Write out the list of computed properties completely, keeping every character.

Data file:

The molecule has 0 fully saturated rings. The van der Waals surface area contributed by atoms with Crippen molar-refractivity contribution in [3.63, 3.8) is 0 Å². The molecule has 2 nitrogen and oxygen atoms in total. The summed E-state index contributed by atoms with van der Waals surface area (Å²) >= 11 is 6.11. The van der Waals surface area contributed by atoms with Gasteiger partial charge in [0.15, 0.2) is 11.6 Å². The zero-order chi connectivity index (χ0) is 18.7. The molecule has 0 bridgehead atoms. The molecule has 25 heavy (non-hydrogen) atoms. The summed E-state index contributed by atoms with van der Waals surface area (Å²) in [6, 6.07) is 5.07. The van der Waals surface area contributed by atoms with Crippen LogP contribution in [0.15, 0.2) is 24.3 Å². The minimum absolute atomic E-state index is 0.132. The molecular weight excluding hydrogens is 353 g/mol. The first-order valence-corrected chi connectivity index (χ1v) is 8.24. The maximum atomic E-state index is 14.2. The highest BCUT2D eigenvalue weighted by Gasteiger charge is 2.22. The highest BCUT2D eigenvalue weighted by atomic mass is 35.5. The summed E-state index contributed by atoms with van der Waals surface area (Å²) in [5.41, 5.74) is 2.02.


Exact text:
The molecule has 0 fully saturated rings. The van der Waals surface area contributed by atoms with Crippen molar-refractivity contribution in [3.63, 3.8) is 0 Å². The molecule has 2 nitrogen and oxygen atoms in total. The summed E-state index contributed by atoms with van der Waals surface area (Å²) >= 11 is 6.11. The van der Waals surface area contributed by atoms with Gasteiger partial charge in [0.15, 0.2) is 11.6 Å². The zero-order chi connectivity index (χ0) is 18.7. The molecule has 0 bridgehead atoms. The molecule has 25 heavy (non-hydrogen) atoms. The summed E-state index contributed by atoms with van der Waals surface area (Å²) in [6, 6.07) is 5.07. The van der Waals surface area contributed by atoms with Crippen LogP contribution in [0.15, 0.2) is 24.3 Å². The minimum absolute atomic E-state index is 0.132. The molecular weight excluding hydrogens is 353 g/mol. The first-order valence-corrected chi connectivity index (χ1v) is 8.24. The maximum atomic E-state index is 14.2. The highest BCUT2D eigenvalue weighted by Gasteiger charge is 2.22. The highest BCUT2D eigenvalue weighted by atomic mass is 35.5. The summed E-state index contributed by atoms with van der Waals surface area (Å²) in [5.41, 5.74) is 2.02.